So, now we’ve reached the portion of the blog where we thank (or curse) the ones who got us into this glorious mess of writing young adult fiction. By which I mean the YA books/films that got us hooked on the genre.
First, I suppose I should blame my mother. As I’ve noted in previous posts, she was a voracious reader, devouring books of all kinds. As a child, I followed her around, snatching up the completed books strewn in her wake. Looking back, I think she knew this and tossed books in my path that were more kid-appropriate than her racy romances, murder mysteries, or thick fantasy tomes.
Next, I have to blame the feisty real-life heroines I read about. Girls and women who faced tough trials and ultimately triumphed.
I still have my beat-up copy of KAREN (Buccaneer Books, 1952), the inspiring story of a girl born with Cerebral Palsy at a time when little was known about the disability. I read that book probably twenty five times (or more!) growing up. With a brother who seemed to always be either about to have back surgery or recovering from his most recent back surgery, I guess I found Karen and her family’s struggles to find new treatments while living a normal life relatable.
Another non-fiction book I read and re-read a dozen times as a kid, and another book I still have on my bookshelf is WOMEN OF COURAGE (Random House, 1964).
They were five women from vastly different backgrounds, each with dramatically different life journeys, but they had some things in common—they had jobs, they made a difference, and they did it through drive, spirit, and courage.
Moving on, I can’t forget to drop some blame on the movie TRUE GRIT (released 1969, based on the 1968 book of the same name by Charles Portis, which I confess I’ve never read).
I adored this movie as a kid, and still do, and that’s largely because of Kim Darby as Mattie Ross, threatening to sic her Lawyer Daggett on anyone who stands in her way. Kim Darby delivers a performance that is not only magnetic and energetic, she’s the only one of John Wayne’s costars to ever (almost) overshadow him.
Mattie Ross has most inspired my YA heroines, strong-willed, fierce, fast-talking girls who don’t want anyone to know they’re really shaking in their boots.
Next, and most prominently, I have to blame Robert Heinlein for the stories that captured my imagination and most influenced my writing today. Specifically, two of Heinlein’s what was then called “juvenile” novels, stories I re-read until the bindings of both books complained from overuse.
First, CITIZEN OF THE GALAXY (Scribner’s, 1957). I read this book over and over. What I remember of the plot is orphan boy Thorby taken in by a kindly beggar and several hundred adventurous pages and Dickensian plot twists later, he’s rich.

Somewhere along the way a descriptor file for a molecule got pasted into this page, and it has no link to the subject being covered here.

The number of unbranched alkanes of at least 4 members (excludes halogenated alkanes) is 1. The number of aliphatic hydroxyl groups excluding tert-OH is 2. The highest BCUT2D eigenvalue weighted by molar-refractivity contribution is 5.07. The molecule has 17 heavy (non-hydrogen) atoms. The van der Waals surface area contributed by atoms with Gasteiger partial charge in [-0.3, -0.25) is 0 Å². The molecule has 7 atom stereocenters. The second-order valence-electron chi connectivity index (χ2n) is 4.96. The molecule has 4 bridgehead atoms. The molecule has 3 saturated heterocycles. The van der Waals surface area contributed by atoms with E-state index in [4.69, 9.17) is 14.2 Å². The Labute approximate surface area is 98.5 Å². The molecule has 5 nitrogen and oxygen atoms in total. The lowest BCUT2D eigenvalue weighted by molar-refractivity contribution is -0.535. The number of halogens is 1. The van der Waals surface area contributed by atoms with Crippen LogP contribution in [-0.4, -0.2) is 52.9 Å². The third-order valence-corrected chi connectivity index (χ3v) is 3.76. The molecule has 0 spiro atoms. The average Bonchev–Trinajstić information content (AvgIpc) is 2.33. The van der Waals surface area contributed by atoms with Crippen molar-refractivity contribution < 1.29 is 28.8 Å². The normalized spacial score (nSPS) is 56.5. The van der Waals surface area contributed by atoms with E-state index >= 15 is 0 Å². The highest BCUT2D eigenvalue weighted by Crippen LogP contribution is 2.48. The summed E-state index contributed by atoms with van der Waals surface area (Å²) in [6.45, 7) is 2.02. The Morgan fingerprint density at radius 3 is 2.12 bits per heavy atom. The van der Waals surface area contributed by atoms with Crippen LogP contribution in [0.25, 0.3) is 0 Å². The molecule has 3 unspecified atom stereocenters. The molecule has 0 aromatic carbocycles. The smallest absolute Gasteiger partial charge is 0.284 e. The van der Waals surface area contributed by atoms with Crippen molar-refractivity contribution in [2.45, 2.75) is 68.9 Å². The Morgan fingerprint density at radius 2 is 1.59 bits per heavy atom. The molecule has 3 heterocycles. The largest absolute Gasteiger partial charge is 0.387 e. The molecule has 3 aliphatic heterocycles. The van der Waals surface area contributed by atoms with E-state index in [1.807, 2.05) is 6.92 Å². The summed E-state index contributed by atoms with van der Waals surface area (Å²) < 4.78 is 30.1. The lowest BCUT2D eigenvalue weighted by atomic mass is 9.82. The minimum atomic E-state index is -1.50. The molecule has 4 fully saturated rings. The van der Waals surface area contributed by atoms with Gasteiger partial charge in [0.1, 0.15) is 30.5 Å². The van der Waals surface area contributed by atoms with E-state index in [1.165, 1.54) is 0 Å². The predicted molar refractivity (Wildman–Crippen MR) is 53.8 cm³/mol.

Turns out, the story is a bit more complicated than that. CITIZEN has Important Themes, like greed, identity, soulless corporations involved in the interstellar slave trade, and a boy who learns that one determined person has the power to upend the apple cart.
I guess I didn’t notice—I was having too much fun reading the darn thing.
I’ll pour the final cup of blame for Heinlein’s TUNNEL IN THE SKY (Scribner’s 1955). Basically Lord of the Flies meets Robinson Crusoe meets Lost, TUNNEL caught my imagination the most. The final exam for Rod, the hero, and the rest of his Advanced Survival high school class requires them to step into a “tunnel in the sky” and survive a weekend on the wild, uninhabited planet where the wormhole dumps them out.
Naturally, something goes wrong. The students are stranded for months. To survive, Rod teams up with a guy named Jack, then takes an inordinately long time to figure out Jack is a Jacqueline. They’re threatened by strange beasts as well as other students fighting for survival until everyone figures out how to work together.
I simply loved those books, even though they were what my brother called “boy books.” As if a girl can’t enjoy the adventure, the danger, the creepy monsters, and the snappy dialogue! As if a girl wouldn’t “get” the semi-science-y fiction and the deeper themes the author has imbued in the story. As if a girl can’t see something of herself (or what she wants to see in herself) in the protagonist, even if he’s a boy.
And as if a girl can’t be inspired by those stories, and the stories of women of courage and girls with true grit and vow to write her own adventurous stories with Important Themes. But this time with a female protagonist who learns that she is the one person who can upend the apple cart.
And if my work should somehow inspire a reader to become a writer, I’ll happily take the blame.
2018 RWA Golden Heart winner Janet Raye Stevens creates feisty heroines across genres, writing adventurous YA & adult sci-fi, mystery, and contemporary romantic comedy.